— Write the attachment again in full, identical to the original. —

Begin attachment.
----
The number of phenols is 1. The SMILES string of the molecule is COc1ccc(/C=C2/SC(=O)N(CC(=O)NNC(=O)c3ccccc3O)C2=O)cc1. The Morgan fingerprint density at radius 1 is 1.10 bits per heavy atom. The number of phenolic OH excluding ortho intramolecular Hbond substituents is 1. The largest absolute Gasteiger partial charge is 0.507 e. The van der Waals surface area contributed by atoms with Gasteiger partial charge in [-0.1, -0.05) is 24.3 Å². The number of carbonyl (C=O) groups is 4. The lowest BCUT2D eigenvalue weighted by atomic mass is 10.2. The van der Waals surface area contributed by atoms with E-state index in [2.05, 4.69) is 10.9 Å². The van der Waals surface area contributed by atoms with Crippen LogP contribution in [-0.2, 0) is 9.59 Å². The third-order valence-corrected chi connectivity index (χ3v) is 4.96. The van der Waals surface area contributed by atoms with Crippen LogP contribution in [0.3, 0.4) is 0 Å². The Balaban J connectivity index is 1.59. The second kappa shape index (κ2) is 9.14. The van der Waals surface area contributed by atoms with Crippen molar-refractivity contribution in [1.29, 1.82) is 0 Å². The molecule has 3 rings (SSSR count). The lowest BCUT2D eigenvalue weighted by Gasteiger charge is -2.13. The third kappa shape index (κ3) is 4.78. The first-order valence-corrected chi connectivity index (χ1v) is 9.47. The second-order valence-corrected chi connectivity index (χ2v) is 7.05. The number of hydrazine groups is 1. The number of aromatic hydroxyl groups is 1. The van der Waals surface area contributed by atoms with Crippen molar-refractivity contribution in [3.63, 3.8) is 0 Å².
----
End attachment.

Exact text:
The number of phenols is 1. The SMILES string of the molecule is COc1ccc(/C=C2/SC(=O)N(CC(=O)NNC(=O)c3ccccc3O)C2=O)cc1. The Morgan fingerprint density at radius 1 is 1.10 bits per heavy atom. The number of phenolic OH excluding ortho intramolecular Hbond substituents is 1. The largest absolute Gasteiger partial charge is 0.507 e. The van der Waals surface area contributed by atoms with Gasteiger partial charge in [-0.1, -0.05) is 24.3 Å². The number of carbonyl (C=O) groups is 4. The lowest BCUT2D eigenvalue weighted by atomic mass is 10.2. The van der Waals surface area contributed by atoms with E-state index in [2.05, 4.69) is 10.9 Å². The van der Waals surface area contributed by atoms with Crippen LogP contribution in [-0.2, 0) is 9.59 Å². The third-order valence-corrected chi connectivity index (χ3v) is 4.96. The van der Waals surface area contributed by atoms with Crippen LogP contribution in [0.3, 0.4) is 0 Å². The Balaban J connectivity index is 1.59. The second kappa shape index (κ2) is 9.14. The van der Waals surface area contributed by atoms with Crippen molar-refractivity contribution in [1.29, 1.82) is 0 Å². The molecule has 3 rings (SSSR count). The lowest BCUT2D eigenvalue weighted by Gasteiger charge is -2.13. The third kappa shape index (κ3) is 4.78. The first-order valence-corrected chi connectivity index (χ1v) is 9.47. The second-order valence-corrected chi connectivity index (χ2v) is 7.05. The number of hydrazine groups is 1. The number of aromatic hydroxyl groups is 1. The van der Waals surface area contributed by atoms with Crippen molar-refractivity contribution in [3.63, 3.8) is 0 Å².